Though she doesn't fully trust Taka, Summer soon realizes that he's the only thing that stands between her and the Shirosama, so she allows him to take her into hiding. Summer was sexually abused as a child and has never truly enjoyed sex, but she finds Takashi almost mesmerizing in his beauty. Taka too feels a powerful sexual pull toward Summer. He realizes that killing her will only be harder if he gives in to the attraction, or allows himself to get to know her, but it becomes impossible for him to be as cold toward her as he would like.
I think that the Ice series is some of your best work and Ice Blue is no exception. I enjoyed it very much. First, let me say Yay! for Takashi O'Brien. I'm so glad that you and the folks at Harlequin / MIRA recognized that a hero with an Asian background can appeal to readers.
Takashi is a fascinating hero — dark, dangerous and conflicted, lethal and ruthless relative to most people, but not as ruthless as he wants to be, especially not where Summer is concerned.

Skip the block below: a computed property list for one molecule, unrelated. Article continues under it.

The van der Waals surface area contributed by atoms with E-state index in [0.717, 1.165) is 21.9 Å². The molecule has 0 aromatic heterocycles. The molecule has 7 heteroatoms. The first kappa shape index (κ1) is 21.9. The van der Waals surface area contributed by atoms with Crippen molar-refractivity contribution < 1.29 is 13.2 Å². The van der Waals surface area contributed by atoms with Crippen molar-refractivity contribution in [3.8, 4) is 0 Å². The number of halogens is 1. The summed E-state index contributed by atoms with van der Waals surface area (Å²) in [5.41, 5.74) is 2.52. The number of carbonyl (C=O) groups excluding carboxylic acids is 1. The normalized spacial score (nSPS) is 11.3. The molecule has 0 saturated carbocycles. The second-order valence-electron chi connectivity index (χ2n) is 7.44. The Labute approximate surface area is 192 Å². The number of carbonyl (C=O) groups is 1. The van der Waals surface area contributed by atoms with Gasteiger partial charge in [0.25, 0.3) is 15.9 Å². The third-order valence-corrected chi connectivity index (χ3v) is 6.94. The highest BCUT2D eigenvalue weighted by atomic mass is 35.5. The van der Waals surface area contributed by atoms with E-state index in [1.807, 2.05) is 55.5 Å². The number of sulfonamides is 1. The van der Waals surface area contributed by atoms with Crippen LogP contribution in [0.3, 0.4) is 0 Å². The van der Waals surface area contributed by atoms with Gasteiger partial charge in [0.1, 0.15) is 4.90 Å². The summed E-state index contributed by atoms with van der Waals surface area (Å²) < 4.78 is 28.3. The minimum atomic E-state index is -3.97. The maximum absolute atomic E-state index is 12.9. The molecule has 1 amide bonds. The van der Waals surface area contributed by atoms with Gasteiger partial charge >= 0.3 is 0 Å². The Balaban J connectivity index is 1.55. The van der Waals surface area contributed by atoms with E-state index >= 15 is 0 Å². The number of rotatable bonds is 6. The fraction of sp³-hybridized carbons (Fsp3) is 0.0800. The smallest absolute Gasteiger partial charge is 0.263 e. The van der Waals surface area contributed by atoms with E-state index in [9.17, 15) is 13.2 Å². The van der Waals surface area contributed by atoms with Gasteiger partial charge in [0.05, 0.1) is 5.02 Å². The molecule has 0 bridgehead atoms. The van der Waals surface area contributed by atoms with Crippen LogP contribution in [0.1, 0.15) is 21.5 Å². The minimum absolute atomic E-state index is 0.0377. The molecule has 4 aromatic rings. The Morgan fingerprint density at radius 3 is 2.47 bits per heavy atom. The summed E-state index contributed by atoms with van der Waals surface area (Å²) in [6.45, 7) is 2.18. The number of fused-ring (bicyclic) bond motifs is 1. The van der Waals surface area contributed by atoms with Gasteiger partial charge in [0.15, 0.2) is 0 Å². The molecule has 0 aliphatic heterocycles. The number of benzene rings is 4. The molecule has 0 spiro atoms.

Summer doesn't have the same kind of hypnotic magnetism, but she still held my interest. Several of the events in her past made her sympathetic to me, and I could understand why she blinded herself to the clues that would have allowed her to see that Takashi was ordered to kill her.
The last hundred or so pages of Ice Blue take place in Japan. While I'm by no means an expert on all things Japanese, the setting felt authentic enough to me. I would have liked more descriptions of the country, but I enjoyed the setting very much. I’ve always loved contemporaries set in foreign countries, so this was a treat. A Japanese side character named Reno was great, too.